Coincidentally she’s also the preferred candidate of Vladimir Putin, who correctly sees in her victory not just the end of the European Union but potentially the end of NATO. His bet on Trump during the campaign hasn’t paid off for him (so far). A bet on Le Pen, replete with interference on her behalf, is a surer thing.

Trump was careful today to say he’s not formally endorsing her, knowing how that would irritate the French establishment and potentially some undecided French voters, but this is an endorsement in everything but name.

In an interview with The Associated Press, Trump said that while he is not explicitly endorsing Le Pen, the [Paris] attack [yesterday] played to her strengths.

“She’s the strongest on borders, and she’s the strongest on what’s been going on in France,” Trump said in the Oval Office interview. “Whoever is the toughest on radical Islamic terrorism, and whoever is the toughest at the borders, will do well in the election.”…

U.S. presidents typically avoid weighing in on specific candidates running in overseas election. But Trump suggested his opinion was no different from an average observer, saying, “Everybody is making predictions on who is going to win. I’m no different than you.”

I’m pretty sure his opinion counts differently than an AP reporter’s, especially when it’s published two days before the French vote. Anyway, for all of the hype lately about Steve Bannon being marginalized in the White House, this is a solid victory for him. Bannon is a Le Pen admirer and has been candid about wanting to see the nationalist tide in the U.S. and UK sweep across Europe. It’s been rough sledding lately, though, with the poor performance of Geert Wilders’s party in the Dutch elections last month and the decline of the AfD in Germany, which has been tanking in recent polls. By back-patting the National Front, Trump’s giving his nationalist base a boost and clawing back some of the credibility he’s lost with them over the last few weeks as Kushner and Cohn have nudged Bannon aside for influence.

At a minimum, nationalists want Le Pen in the top two on Sunday, which will advance her to the national runoff in two weeks. The worst-case scenario for them is that she misses the cut; the best-case is that she faces off with communist Jean-Luc Melenchon, another Putin admirer whose radicalism might push centrists into Le Pen’s camp and make her president. If her opponent is either of the two centrist candidates, Emmanuel Macron or Francois Fillon, she’s expected to lose but stands a chance. So who’s the favorite? Errrrrr, no one knows. The polls have been absurdly even for weeks, with Macron and Le Pen around 22-23 percent apiece and Fillion and Melenchon a few points back in the 19-20 range. Given the margin of error, any two of the four could end up in the runoff. On top of that, data nerds suspect that French pollsters are “herding” their results, i.e. fiddling with their assumptions to make their numbers more closely resemble their competitors’ because they’re worried about publishing data that looks like an outlier. Put all of that together and there’s no telling, really, who’s winning. PredictWise currently has Macron as a 56 percent favorite to become president with Le Pen next at 20 percent, but why they have any faith in the polling under the circumstances, I have no idea.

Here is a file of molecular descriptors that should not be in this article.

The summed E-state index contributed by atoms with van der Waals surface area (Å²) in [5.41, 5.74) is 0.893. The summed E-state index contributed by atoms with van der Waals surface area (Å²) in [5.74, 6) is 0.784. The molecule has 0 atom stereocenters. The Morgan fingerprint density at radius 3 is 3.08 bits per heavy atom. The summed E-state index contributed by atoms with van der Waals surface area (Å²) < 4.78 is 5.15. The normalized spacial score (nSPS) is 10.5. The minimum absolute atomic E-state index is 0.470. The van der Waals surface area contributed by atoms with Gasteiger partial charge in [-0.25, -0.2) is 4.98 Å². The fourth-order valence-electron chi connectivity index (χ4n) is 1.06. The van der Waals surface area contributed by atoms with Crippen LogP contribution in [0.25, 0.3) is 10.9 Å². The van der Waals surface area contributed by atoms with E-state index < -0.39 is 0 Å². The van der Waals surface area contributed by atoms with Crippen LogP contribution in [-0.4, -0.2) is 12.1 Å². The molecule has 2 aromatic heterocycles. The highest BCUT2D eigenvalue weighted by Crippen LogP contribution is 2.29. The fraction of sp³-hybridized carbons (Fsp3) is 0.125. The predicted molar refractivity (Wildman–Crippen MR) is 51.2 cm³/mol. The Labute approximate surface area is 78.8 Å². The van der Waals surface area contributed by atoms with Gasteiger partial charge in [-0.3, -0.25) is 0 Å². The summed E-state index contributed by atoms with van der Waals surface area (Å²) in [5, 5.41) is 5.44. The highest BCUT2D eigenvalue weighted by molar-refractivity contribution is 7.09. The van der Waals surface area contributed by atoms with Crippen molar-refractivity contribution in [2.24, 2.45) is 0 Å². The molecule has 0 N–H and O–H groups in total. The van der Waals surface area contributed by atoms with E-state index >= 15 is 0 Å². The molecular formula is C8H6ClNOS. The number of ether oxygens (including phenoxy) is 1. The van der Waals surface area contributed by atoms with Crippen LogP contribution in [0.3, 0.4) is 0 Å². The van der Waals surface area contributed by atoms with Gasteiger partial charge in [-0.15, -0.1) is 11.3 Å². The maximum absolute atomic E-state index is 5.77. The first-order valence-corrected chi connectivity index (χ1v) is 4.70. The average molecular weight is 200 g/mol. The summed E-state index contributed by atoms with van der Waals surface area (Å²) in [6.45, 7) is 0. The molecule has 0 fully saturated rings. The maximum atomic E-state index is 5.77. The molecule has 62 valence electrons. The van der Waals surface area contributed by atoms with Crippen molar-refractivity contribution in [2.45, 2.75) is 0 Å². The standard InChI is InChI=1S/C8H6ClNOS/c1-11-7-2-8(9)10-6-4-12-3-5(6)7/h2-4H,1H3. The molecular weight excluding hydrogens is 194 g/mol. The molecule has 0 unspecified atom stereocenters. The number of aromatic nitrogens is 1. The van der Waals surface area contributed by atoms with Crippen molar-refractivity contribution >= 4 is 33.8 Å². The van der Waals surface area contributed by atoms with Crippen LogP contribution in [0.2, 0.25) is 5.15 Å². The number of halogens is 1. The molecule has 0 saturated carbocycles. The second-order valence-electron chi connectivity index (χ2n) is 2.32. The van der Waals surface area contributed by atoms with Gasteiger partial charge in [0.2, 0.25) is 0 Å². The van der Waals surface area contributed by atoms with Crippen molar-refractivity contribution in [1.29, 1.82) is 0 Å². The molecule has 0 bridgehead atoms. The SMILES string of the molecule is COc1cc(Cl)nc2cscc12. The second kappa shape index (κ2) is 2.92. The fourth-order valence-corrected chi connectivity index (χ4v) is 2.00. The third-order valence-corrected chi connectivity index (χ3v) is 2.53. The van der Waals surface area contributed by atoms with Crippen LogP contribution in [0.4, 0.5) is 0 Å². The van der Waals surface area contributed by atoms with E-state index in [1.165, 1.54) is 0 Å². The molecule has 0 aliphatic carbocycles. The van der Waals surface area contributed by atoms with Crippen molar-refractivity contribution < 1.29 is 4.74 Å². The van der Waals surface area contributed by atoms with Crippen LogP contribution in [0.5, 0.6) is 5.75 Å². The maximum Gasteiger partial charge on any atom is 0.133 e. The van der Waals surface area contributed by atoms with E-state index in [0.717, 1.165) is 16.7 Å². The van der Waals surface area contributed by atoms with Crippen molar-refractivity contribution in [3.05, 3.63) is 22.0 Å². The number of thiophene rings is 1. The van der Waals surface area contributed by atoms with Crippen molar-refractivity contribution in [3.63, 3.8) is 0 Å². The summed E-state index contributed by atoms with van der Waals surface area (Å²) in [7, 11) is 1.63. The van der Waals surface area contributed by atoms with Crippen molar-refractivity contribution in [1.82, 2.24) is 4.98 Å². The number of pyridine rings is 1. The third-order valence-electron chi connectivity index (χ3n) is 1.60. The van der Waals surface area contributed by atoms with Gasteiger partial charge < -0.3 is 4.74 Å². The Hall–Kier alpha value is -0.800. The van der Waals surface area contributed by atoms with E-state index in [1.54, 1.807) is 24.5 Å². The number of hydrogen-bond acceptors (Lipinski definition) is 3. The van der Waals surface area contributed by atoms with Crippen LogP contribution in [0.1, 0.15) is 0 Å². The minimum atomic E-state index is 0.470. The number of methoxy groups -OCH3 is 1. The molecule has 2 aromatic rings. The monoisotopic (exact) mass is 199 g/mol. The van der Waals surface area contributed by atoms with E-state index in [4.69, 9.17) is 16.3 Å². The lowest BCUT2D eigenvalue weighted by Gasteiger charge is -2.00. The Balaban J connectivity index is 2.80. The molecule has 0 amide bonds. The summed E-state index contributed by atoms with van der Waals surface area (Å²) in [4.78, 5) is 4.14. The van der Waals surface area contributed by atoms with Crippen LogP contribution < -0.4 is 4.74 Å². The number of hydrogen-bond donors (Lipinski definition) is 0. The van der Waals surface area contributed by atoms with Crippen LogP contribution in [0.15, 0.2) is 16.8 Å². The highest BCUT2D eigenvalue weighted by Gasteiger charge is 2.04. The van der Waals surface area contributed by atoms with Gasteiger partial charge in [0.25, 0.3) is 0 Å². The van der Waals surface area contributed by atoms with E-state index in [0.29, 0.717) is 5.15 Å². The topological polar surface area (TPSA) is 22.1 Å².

Another question: What effect might Trump’s quasi-endorsement have on Le Pen’s chances? Nationalists there may be cheered by support from nationalists here, just as the reverse is true, but what about the wider French electorate? A poll taken early last October, about a month before the U.S. voted, found that 86 percent of French citizens wanted Clinton to win versus 11 percent who preferred Trump. A few weeks later, a YouGov poll put the split at 62/9, with five percent saying they thought Trump would be a “good” or “great” president and 69 percent saying he’d be “poor” or “terrible.” There’s serious backlash potential to his warm words for Le Pen — if the French get to hear about it. By law, French media is required to black out election news beginning at midnight tonight until the votes are counted on Sunday. Apparently Trump’s words are already being reported on some French news sites, but not everyone may find out before the first round of voting. Then again, hadn’t all interested parties already guessed which way he’s leaning? And if you’re a French voter, would that matter to you more than, say, who’ll best handle terrorism after Thursday’s Paris attack?

Here’s a gassy little video fart that Macron, the centrist independent, posted to Twitter yesterday. Looks like we’ve got ourselves an honest-to-goodness proxy war between the current and former U.S. administrations. As of last June, 84 percent of French citizens said they had confidence in Obama to do the right thing in world affairs.